The answer is absolutely not. The whole point of this Haftorah is to help us realize what we need to do. Hashem told Klal Yisroel “ועשו לי מדקש ושכנתי בתוכם” “And you (plural) shall make me a Mikdash (sanctified place) and I shall dwell among you.” This b’derech Remez, through hints, serves as a reference to the concept of the Mikdash M’at, the Jewish house which is the small Temple. It says in Tehillim that Hashem doesn’t desire strength or horses, He only desires that we should stand in awe of Him and His Creation; it also says in various places that the true offering to Hashem is a broken heart, which is in and of itself a huge inyan. A broken heart doesn’t mean plain sadness, it refers to a desire for Hashem that leads to such a strong feeling of lack that we can’t feel whole until we cleave to Hashem with true d’veikus. This feeling of a broken heart is what leads to true t’shuva, T’shuva shel Ahavah, Repentance from Love, and from there to fulfilling the mitzvos with proper kavonno (intent), since we yearn to be one with God. So the proper avodah, with or without a Beis HaMikdash, is that which is centered on seeking complete unity with the Source of All, the Ain Sof, rather than focused on anything else. When a Yid has this focus, and performs their mitzvos with this awareness and desire, then the Jewish house becomes a sanctified place, and indeed everything can then be viewed through a lens of holiness, rather than as mundane.

How is this related to the last posuk of Parshas Devorim? Hashem tells us we don’t need to be afraid, because He will fight for us against everyone. In the Midrash Zerubavel, and other sources, it’s brought that the Beis HaMikdash HaShlishi will fall from Shomayim in the time of Moshiach and we won’t lift even a finger to build it. What was the condition for Hashem to fight our wars for us and to protect us? Keeping the mitzvos of the Torah, to love Hashem and yearn for Him. The first two words of the Haftorah can be read “‘חזון ישועה י”, Behold the salvation of Hashem, with the last Yud at the end standing in for the first letter of Hashem’s name. When we dedicate our lives to Hashem and perform our avodah properly, meaning with simple lives, attempting to be free of sins, without hypocrisy, then we shall merit to perceiving Hashem’s salvation, specifically iy’H through the end of the long and painful Golus with the coming of Moshiach.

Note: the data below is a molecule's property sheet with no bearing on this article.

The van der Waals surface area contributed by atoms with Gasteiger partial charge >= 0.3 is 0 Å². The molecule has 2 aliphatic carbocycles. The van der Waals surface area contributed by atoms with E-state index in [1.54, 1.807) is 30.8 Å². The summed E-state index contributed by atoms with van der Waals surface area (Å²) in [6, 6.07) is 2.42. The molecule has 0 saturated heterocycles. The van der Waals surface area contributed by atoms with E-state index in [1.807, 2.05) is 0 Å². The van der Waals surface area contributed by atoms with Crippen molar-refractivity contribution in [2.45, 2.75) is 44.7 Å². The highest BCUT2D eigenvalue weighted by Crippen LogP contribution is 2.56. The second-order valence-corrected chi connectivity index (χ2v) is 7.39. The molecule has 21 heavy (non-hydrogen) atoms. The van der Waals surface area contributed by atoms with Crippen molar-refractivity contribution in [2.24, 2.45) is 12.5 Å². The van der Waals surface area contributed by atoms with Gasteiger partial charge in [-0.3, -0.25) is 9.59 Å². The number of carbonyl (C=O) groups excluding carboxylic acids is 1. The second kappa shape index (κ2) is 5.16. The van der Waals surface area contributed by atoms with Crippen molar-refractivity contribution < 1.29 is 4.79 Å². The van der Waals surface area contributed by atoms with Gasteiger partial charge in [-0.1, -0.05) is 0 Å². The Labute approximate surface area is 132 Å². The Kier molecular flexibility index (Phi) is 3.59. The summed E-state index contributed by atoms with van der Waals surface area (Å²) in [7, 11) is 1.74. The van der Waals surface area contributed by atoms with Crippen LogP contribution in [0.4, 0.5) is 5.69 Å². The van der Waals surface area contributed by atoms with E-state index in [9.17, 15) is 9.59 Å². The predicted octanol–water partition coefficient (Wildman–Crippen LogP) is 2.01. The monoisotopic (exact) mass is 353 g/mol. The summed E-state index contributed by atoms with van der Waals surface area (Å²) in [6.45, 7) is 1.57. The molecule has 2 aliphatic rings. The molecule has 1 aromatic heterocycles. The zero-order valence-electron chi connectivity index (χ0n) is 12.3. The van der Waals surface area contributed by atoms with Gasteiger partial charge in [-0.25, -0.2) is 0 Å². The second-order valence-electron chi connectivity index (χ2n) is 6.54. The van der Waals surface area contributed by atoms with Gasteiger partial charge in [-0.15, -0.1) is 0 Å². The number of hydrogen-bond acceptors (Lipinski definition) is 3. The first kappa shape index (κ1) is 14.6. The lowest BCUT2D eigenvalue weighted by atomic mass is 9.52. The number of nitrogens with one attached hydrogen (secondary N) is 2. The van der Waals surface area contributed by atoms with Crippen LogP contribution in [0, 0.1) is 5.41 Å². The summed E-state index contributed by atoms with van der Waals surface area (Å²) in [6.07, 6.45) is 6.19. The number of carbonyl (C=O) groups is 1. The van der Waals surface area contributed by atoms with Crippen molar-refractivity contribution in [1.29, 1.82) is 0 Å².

Siyum on Maseches Shabbos 5780

Today I made a siyum on Maseches Shabbos. This particular masechta is so long and contains so many inyonim and halochos it’s incredible, I’m going to write out only one of the various potential droshos I had on this.

In this masechta we find the story of R’ Shimon bar Yochai and his son, R’ Elozor, running from the tyrannical Romans due to their revolutionary political opinions. R’ Shimon holds that everything the Romans do is for immorality, while other Tannoim maintain that there is much good that comes from their bridges and roads. For this, Yehuda ben Gerim reported R’ Shimon to the Roman government, due to this R’ Shimon had death a sentence placed upon him, hence he ran away with his son for safety. They found a cave, and while there Hashem gave them a carob tree, along with a spring. They lived there for 12 years, and they both spent their time learning Torah, eventually coming to generating at least part of the Zohar.

After this time, they came out of the cave, they saw people wasting time and not learning, which led to the power of their eyes causing fires and destroying things and people from their harsh judgement. Hashem told them they had to go back to the cave for another year. Once they came out then, they saw a Yid erev Shabbos carrying two haddasim. R’ Shimon had his Divine wrath begin arising in him, so he asked the Yid “Why do you have two hadassim? One isn’t enough?” The Yid answered “Two corresponds to ‘Shomor v’Zochor,’ (keep and remember the Shabbos).'” R’ Shimon was calmed, along with R’ Elozor, and they were able to live in society. From my understanding, it is clear that they realized this Yid understood the Sod of “Shomor v’Zochor b’dibur echod ne’emru,” “Keep and Remember in one utterance was said,” as the Ari states we have to say when taking the hadassim in our hands by the Shabbos seudos. The Yid in this story is a Tzaddik Nistar, a hidden Tzaddik, who keeps simple apperances, but actually performs major avodos, services for Hashem. Once he explained his reasoning to R’ Shimon and R’ Elozor from the Torah, then they became appeased, because the realized this wasn’t a meshigas, a craziness, from the Yid, rather it was a holy matter.